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No evidence of Russian 'play' to help Trump; briefer may have 'overstated' intelligence, official says

Contrary to numerous recent media reports, there is no evidence to suggest that Russia is making a specific "play" to boost President Trump's reelection bid, a U.S. intelligence official told Fox News on Sunday.

In addition, top U.S. election official Shelby Pierson, who briefed Congress on Russian election interference efforts, may have overstated intelligence regarding the issue when speaking to the House Intelligence Committee earlier this month, the source added.

U.S. intelligence officials have publicly testified only that the Russians have been using "information warfare" ahead of the election. Fox News is told Democrats pressed Pierson on whether Russia was trying to help Trump, and accurate context or perspective to her responses failed to emerge.

Intelligence agencies have made great strides in preventing Russian interference this year, Fox News also was told.

Republican lawmakers who were in the Pierson briefing noted that Trump has taken on Russia in numerous ways, one official present told The Associated Press. The White House has opposed Russia's major proposed pipeline in Germany, provided deadly arms to Ukraine and accused Russia of violating key arms treaties, among other measures.

The whiplash came as fears of Russian intervention have gripped the 2020 presidential race following an unverified report by The New York Times and CNN that Russia wanted to help Trump, which CNN has since walked back.

Then, it was reported that U.S. intelligence officials had briefed Vermont Sen. Bernie Sanders that Russia was trying to help his campaign too, although it was unclear how or why the alleged support for the self-described democratic socialist was occurring.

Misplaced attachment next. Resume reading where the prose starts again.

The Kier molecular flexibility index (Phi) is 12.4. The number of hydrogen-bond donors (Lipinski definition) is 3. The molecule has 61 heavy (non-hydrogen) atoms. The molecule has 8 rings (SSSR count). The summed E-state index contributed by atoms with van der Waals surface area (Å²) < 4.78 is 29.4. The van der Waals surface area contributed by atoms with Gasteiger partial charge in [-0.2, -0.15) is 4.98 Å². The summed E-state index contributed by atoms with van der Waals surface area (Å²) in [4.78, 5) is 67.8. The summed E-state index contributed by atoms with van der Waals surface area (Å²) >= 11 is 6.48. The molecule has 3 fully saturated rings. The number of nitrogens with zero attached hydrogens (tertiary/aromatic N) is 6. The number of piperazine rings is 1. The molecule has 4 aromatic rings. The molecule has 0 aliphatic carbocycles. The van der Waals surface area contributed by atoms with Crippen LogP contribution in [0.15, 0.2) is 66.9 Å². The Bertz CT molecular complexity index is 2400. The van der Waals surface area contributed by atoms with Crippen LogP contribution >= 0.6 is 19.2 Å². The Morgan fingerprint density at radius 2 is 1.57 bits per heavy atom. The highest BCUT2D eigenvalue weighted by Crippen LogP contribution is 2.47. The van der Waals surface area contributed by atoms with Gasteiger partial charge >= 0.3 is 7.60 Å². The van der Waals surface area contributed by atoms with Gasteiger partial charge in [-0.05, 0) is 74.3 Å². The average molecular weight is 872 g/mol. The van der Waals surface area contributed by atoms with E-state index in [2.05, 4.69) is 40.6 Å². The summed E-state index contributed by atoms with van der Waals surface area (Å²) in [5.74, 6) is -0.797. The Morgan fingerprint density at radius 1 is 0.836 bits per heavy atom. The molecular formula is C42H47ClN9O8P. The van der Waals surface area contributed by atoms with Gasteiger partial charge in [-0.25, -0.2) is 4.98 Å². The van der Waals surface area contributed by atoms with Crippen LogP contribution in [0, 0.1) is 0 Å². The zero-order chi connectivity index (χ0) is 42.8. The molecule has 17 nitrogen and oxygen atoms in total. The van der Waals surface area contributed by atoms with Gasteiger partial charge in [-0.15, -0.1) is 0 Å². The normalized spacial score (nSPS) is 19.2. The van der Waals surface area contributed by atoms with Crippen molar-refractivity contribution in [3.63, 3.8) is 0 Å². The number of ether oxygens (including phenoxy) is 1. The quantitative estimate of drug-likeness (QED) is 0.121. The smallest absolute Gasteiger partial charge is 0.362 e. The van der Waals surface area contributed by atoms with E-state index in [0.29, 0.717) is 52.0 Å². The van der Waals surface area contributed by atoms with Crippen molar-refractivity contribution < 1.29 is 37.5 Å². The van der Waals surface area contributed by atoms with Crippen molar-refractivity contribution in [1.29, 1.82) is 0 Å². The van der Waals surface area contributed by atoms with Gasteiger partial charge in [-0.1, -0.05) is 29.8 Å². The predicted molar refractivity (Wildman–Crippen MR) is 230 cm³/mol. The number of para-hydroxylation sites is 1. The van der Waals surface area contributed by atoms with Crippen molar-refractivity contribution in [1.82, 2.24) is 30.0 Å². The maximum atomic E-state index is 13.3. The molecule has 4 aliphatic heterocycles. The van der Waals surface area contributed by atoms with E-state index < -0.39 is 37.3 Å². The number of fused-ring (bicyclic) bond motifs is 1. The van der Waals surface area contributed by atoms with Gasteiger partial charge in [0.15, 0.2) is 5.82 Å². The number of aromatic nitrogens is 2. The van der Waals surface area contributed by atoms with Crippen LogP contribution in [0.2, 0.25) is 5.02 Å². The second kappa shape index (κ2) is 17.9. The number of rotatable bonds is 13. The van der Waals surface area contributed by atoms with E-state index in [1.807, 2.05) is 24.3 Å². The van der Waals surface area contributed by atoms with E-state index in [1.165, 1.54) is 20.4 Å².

Pierson told NPR in an interview that aired last month that the Russians “are already engaging in influence operations relative to candidates going into 2020. But we do not have evidence at this time that our adversaries are directly looking at interfering with vote counts or the vote tallies.”

Pierson, appointed in July 2019 by then-Director of National Intelligence Dan Coats, has worked with intelligence agencies including the CIA, the FBI, the National Security Agency and the Department of Homeland Security to identify anyone seeking to interfere with U.S. elections.

The Wall Street Journal reported last week, citing people familiar with her work, that Pierson "has a reputation for being injudicious with her words and not appreciating the delicate work of corralling federal agencies, technology firms and state election officials to collaborate on election security."

Pierson told NPR that the U.S. didn’t know exactly what the Russians were planning, but she said it’s not just a Russia problem. “We’re still also concerned about China, Iran, non-state actors, hacktivists and frankly — certainly for DHS and FBI - even Americans that might be looking to undermine confidence in the elections.” Read More

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